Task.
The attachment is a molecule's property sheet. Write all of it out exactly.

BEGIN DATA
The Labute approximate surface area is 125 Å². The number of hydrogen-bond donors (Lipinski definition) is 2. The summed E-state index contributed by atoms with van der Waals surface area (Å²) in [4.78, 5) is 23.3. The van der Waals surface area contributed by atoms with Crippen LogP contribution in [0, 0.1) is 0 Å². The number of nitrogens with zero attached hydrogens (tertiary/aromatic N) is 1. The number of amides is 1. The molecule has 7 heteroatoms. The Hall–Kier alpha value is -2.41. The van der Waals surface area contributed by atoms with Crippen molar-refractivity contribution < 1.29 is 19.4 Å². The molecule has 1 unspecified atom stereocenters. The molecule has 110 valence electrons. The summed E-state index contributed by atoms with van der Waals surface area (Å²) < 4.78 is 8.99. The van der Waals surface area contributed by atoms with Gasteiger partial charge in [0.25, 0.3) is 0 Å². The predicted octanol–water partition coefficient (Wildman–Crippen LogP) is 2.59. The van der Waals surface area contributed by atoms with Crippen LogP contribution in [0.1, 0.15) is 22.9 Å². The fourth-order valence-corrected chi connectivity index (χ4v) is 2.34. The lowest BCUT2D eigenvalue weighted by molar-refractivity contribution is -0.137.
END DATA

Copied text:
The Labute approximate surface area is 125 Å². The number of hydrogen-bond donors (Lipinski definition) is 2. The summed E-state index contributed by atoms with van der Waals surface area (Å²) in [4.78, 5) is 23.3. The van der Waals surface area contributed by atoms with Crippen LogP contribution in [0, 0.1) is 0 Å². The number of nitrogens with zero attached hydrogens (tertiary/aromatic N) is 1. The number of amides is 1. The molecule has 7 heteroatoms. The Hall–Kier alpha value is -2.41. The van der Waals surface area contributed by atoms with Crippen molar-refractivity contribution < 1.29 is 19.4 Å². The molecule has 1 unspecified atom stereocenters. The molecule has 110 valence electrons. The summed E-state index contributed by atoms with van der Waals surface area (Å²) < 4.78 is 8.99. The van der Waals surface area contributed by atoms with Gasteiger partial charge in [0.25, 0.3) is 0 Å². The predicted octanol–water partition coefficient (Wildman–Crippen LogP) is 2.59. The van der Waals surface area contributed by atoms with Crippen LogP contribution in [0.1, 0.15) is 22.9 Å². The fourth-order valence-corrected chi connectivity index (χ4v) is 2.34. The lowest BCUT2D eigenvalue weighted by molar-refractivity contribution is -0.137.